Documentary producer Sun Shuyun brings us to a Tibet beyond the news headlines and the cameras, illuminating the everyday life of Tibetans.
By drawing observations on major events in life, she affords an intimate lens into the Tibetan’s understanding of the meaning of life. We sneak up a mountain with the author to witness a Sky Burial – the custom of feeding the remains of the departed to vultures. Sitting with a shaman, we hear of how a mother seeks his advice on whom her daughter should marry.
With simple words and a careful narrative, Sun provides an ethnographic look at Tibetan life through the stories of a few individuals, providing her own thoughts at junctures where practices seem difficult to comprehend for the modern layman. For example, she muses at the eco-friendliness of Tibetan culture when we are confronted with the macabre image of vultures feasting on a carcass, defusing the moment and providing a commentary on Buddhism at the same time.
Her thoughts waft in and out of the narrative, highlighting the dissonance she experiences in a place which had been denigrated by state media since the Cultural Revolution which turned out to just have a radically different worldview.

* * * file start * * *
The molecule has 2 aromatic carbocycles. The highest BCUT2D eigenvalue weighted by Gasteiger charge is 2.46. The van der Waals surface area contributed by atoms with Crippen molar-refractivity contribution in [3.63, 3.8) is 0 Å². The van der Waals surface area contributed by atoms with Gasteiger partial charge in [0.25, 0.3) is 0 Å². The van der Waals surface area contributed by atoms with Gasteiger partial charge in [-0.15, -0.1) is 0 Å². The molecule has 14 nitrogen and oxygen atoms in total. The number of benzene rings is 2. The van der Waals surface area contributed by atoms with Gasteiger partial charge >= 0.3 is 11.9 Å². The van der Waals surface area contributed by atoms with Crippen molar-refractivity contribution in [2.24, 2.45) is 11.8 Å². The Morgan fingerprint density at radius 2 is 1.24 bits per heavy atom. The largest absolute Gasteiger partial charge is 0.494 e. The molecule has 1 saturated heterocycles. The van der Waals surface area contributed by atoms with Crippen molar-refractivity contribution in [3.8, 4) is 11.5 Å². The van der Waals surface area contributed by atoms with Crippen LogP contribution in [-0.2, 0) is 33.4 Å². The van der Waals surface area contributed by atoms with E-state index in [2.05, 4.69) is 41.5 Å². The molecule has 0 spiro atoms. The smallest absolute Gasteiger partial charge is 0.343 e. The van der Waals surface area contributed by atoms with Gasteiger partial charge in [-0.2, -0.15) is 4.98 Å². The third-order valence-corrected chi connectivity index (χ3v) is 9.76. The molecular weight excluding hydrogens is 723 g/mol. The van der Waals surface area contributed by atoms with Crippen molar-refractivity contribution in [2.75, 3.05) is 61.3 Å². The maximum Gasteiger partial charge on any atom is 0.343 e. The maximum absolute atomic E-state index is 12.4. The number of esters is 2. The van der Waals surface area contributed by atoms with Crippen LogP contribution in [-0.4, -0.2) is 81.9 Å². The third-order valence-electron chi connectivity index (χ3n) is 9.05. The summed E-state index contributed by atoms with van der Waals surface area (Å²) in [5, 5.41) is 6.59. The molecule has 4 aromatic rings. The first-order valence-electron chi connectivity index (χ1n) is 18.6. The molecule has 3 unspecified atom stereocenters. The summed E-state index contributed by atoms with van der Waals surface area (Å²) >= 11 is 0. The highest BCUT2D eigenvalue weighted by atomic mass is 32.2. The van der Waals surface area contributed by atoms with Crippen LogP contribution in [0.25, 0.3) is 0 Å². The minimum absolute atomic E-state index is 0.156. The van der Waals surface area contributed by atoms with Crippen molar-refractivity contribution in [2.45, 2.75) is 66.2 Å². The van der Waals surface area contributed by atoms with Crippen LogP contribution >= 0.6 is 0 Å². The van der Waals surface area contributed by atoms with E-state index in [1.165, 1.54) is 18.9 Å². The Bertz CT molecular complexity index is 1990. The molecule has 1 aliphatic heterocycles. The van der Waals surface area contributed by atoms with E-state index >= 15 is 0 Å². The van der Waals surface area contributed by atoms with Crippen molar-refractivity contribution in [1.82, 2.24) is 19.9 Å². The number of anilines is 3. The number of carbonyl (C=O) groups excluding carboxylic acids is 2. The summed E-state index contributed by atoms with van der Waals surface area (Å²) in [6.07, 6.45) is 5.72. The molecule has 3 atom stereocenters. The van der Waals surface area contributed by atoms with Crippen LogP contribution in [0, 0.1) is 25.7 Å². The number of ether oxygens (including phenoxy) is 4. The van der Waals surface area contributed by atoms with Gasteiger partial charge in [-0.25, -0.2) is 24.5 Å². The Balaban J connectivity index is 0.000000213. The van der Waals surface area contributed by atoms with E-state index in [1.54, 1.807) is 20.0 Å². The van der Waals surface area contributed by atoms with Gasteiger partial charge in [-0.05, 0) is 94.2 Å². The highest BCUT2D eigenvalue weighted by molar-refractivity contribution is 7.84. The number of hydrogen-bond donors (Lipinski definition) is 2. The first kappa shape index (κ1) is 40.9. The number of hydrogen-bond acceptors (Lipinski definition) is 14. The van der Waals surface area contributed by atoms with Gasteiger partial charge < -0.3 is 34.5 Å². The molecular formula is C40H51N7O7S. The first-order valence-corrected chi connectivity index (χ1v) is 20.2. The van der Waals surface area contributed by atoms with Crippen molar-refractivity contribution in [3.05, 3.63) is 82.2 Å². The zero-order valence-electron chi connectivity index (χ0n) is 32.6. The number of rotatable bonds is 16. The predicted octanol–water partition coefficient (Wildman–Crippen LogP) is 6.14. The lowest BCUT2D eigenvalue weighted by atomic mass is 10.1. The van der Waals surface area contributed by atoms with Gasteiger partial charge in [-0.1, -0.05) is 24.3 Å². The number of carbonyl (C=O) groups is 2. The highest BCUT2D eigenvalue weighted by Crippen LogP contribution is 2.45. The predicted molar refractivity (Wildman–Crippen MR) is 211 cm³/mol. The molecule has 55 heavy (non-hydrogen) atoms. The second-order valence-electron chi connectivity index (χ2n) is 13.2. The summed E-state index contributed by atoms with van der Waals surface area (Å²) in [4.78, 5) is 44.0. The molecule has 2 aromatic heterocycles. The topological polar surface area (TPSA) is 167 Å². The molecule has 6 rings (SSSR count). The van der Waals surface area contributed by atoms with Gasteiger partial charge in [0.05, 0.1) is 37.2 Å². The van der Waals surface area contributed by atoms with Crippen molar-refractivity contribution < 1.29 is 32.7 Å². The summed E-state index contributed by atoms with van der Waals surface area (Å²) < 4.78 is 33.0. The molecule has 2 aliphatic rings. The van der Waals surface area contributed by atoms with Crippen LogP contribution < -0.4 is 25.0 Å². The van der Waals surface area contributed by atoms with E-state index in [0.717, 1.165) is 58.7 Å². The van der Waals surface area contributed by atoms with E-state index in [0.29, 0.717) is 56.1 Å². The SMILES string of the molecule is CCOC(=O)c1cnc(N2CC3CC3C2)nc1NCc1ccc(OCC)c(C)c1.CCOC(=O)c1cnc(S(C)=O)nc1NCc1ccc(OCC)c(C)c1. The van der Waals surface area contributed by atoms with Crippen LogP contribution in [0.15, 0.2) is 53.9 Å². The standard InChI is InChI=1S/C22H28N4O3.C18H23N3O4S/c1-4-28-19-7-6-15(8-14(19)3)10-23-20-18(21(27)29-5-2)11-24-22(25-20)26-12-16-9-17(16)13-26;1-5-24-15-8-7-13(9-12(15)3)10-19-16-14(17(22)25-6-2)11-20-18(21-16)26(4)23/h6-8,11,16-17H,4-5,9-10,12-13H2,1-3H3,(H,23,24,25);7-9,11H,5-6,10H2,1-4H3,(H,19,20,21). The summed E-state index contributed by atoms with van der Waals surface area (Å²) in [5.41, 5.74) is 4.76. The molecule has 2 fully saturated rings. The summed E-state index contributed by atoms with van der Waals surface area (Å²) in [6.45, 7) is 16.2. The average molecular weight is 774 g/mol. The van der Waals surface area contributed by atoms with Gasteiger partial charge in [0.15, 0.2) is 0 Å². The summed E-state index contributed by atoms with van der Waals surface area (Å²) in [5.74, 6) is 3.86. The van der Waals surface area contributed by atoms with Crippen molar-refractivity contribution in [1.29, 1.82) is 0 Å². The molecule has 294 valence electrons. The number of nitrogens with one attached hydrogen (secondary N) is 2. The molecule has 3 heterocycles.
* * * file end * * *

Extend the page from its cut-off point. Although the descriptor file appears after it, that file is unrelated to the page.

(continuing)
The power of an idea
Belief was a key theme throughout the book. The Buddhist faith of the Tibetans shone through in their actions. A woman’s fate is seen as predestined, and therefore she could only accept a marriage arranged by her family. Despite the Cultural Revolution’s attempt to burn religious sutras and banishment of monks, Buddhism thrived in the hearts of Tibetans, lived in the way they act and react. It is hard not to admire how the characters took the difficulties in their lives in stride, still insisting to do good because of their belief in karma.
An idea is a powerful thing indeed. The Cultural Revolution provided a counter example of how a single idea could have visceral impact in the real world. For years, instead of their deities and Buddhas, Tibetans had to worship Mao. A hailstone ritual during the Revolution had to be conducted by reading out lines from the Little Red Book and invoking Mao instead of calling on the usual deities. Ironic in the fact that Communism did little to change the habit of worship even though the object of worship changed.
The author gives no chance for us to take sides in this story, showing how both Communism and Buddhism have shaped Tibet for good and for worse. With every benefit comes a cost.